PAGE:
Oil prices may be stabilizing as demand rises and inventories increases. Today, Saudi Arabia’s oil minister said demand is recovering, signaling the drop in prices may be over. On the other side, rising crude inventories in the United States, now at all-time highs, indicate prices may struggle to rally in the immediate future.
Energy stocks were flat on the week as oil slipped. Short-term traders betting on a rebound may be taking profits as well. Natural gas prices have come up, but natural gas producers continue to trade in line with the oil sector.
The Russian rally also paused last week, while Nigeria may have hit bottom.
Europe can breathe a sigh of relief for another four months after a bailout extension for Greece was approved. European equities have rallied in response, but the currency market did not. At this point, a U.S. dollar correction is still possible, but far less likely. The sideways move in the greenback (and the euro) has moved the short-term technical indicators back towards normal. Without a catalyst to push the euro higher, the bull market in the dollar will likely reassert itself.
As noted above, the energy sector has retreated after a strong multi-week rebound. The sector performance chart below shows XLE trailed the S&P 500 Index by 1.83 percent last week. It was a positive week for the market overall though, which is why utilities and consumer staples also trailed the broader market. Financials were hurt by Fed meeting minutes which showed officials are not interested in hiking rates too soon, plus Janet Yellen’s comments that signaled rate hikes will come later rather than sooner. Healthcare was helped by a jump in pharmaceuticals and biotechnology.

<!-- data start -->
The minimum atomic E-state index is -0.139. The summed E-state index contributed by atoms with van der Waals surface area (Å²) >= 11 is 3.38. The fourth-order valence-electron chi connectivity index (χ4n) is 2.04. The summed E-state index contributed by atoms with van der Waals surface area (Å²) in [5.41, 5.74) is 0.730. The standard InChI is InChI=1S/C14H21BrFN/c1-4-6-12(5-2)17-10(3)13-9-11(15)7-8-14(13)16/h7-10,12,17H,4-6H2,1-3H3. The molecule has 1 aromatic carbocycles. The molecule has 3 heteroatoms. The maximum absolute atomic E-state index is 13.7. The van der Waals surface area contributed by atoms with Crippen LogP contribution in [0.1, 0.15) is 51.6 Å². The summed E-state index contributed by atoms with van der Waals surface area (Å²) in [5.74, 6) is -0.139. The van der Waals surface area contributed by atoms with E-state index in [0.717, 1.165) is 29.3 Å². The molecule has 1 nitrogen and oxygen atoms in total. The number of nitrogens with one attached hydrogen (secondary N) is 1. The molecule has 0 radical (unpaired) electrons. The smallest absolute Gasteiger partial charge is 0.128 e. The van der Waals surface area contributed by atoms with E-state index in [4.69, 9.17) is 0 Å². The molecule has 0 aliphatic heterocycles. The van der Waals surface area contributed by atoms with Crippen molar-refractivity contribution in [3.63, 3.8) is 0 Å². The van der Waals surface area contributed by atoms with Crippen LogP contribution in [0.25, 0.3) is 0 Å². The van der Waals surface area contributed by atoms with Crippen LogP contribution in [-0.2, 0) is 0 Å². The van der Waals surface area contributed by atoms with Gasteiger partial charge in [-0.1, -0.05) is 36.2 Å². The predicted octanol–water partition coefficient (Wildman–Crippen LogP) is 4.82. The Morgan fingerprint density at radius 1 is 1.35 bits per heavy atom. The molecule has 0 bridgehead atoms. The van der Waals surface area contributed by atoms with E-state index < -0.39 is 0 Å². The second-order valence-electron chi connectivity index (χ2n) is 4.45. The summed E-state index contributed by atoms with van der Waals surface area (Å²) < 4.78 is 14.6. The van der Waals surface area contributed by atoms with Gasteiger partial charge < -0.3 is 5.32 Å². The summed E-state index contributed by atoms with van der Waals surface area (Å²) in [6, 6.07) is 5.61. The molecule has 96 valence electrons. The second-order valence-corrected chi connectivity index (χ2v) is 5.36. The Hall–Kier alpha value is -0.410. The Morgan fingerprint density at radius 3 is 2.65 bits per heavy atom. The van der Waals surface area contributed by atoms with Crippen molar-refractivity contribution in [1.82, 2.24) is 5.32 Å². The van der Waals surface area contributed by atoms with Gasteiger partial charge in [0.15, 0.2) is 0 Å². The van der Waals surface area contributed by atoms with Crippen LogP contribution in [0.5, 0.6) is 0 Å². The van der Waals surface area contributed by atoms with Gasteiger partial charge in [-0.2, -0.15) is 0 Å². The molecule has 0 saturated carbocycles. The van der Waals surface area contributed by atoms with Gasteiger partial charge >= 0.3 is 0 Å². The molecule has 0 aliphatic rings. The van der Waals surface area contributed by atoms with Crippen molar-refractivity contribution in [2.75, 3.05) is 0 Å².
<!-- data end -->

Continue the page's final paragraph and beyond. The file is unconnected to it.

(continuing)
Homebuilder ETFs rallied too, helped by strong fourth quarter earnings from Home Depot (HD). Sales came in ahead of expectations and earnings were up more than 40 percent from year-ago levels. The company also announced plans to repurchase $18 billion worth of shares and upped the dividend by 26 percent.
Small and mid-caps are still keeping pace with large caps as the major indexes push on to new all-time highs.
The Nasdaq is below its all-time high, but not by much. One good day would be enough to push the index up 1.5 percent to a new all-time closing high, while a gain of a little more than 3 percent will send the index to an all-time intraday record. Among the sectors propelling the Nasdaq is semiconductors, which has broken out to a new 52-week high.